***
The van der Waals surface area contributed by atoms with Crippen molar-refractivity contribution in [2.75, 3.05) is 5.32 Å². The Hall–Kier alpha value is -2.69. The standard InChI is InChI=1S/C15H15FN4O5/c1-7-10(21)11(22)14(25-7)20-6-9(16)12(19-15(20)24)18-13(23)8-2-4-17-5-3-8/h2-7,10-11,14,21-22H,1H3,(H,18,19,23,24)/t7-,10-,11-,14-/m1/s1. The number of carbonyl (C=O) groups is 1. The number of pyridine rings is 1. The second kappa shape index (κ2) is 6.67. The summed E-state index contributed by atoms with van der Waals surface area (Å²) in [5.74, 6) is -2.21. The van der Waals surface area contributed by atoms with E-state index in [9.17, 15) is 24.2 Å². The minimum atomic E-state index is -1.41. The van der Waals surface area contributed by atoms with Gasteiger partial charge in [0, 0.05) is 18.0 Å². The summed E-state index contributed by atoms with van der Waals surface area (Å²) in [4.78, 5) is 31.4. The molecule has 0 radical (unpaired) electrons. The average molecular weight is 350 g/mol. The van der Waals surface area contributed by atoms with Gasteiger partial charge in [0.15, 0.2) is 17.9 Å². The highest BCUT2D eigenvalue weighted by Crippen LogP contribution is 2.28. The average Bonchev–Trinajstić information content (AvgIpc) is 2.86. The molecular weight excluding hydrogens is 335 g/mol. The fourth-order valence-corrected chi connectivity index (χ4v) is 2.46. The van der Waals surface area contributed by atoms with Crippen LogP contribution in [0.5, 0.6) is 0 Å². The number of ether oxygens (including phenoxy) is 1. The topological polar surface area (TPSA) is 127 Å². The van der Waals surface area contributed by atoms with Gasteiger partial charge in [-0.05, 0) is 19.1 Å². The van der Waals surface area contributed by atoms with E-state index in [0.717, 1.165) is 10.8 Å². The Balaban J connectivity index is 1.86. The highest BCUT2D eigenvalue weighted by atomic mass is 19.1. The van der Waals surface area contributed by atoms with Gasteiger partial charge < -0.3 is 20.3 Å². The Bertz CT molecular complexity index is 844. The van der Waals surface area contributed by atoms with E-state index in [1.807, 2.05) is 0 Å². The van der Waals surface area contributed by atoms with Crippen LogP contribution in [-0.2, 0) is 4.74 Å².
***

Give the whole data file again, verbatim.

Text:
The van der Waals surface area contributed by atoms with Crippen molar-refractivity contribution in [2.75, 3.05) is 5.32 Å². The Hall–Kier alpha value is -2.69. The standard InChI is InChI=1S/C15H15FN4O5/c1-7-10(21)11(22)14(25-7)20-6-9(16)12(19-15(20)24)18-13(23)8-2-4-17-5-3-8/h2-7,10-11,14,21-22H,1H3,(H,18,19,23,24)/t7-,10-,11-,14-/m1/s1. The number of carbonyl (C=O) groups is 1. The number of pyridine rings is 1. The second kappa shape index (κ2) is 6.67. The summed E-state index contributed by atoms with van der Waals surface area (Å²) in [5.74, 6) is -2.21. The van der Waals surface area contributed by atoms with E-state index in [9.17, 15) is 24.2 Å². The minimum atomic E-state index is -1.41. The van der Waals surface area contributed by atoms with Gasteiger partial charge in [0, 0.05) is 18.0 Å². The summed E-state index contributed by atoms with van der Waals surface area (Å²) in [4.78, 5) is 31.4. The molecule has 0 radical (unpaired) electrons. The average molecular weight is 350 g/mol. The van der Waals surface area contributed by atoms with Gasteiger partial charge in [0.15, 0.2) is 17.9 Å². The highest BCUT2D eigenvalue weighted by Crippen LogP contribution is 2.28. The average Bonchev–Trinajstić information content (AvgIpc) is 2.86. The molecular weight excluding hydrogens is 335 g/mol. The fourth-order valence-corrected chi connectivity index (χ4v) is 2.46. The van der Waals surface area contributed by atoms with Crippen LogP contribution in [0.5, 0.6) is 0 Å². The number of ether oxygens (including phenoxy) is 1. The topological polar surface area (TPSA) is 127 Å². The van der Waals surface area contributed by atoms with Gasteiger partial charge in [-0.05, 0) is 19.1 Å². The van der Waals surface area contributed by atoms with E-state index in [0.717, 1.165) is 10.8 Å². The Balaban J connectivity index is 1.86. The highest BCUT2D eigenvalue weighted by atomic mass is 19.1. The van der Waals surface area contributed by atoms with Gasteiger partial charge < -0.3 is 20.3 Å². The Bertz CT molecular complexity index is 844. The van der Waals surface area contributed by atoms with E-state index in [1.807, 2.05) is 0 Å². The van der Waals surface area contributed by atoms with Crippen LogP contribution in [-0.2, 0) is 4.74 Å².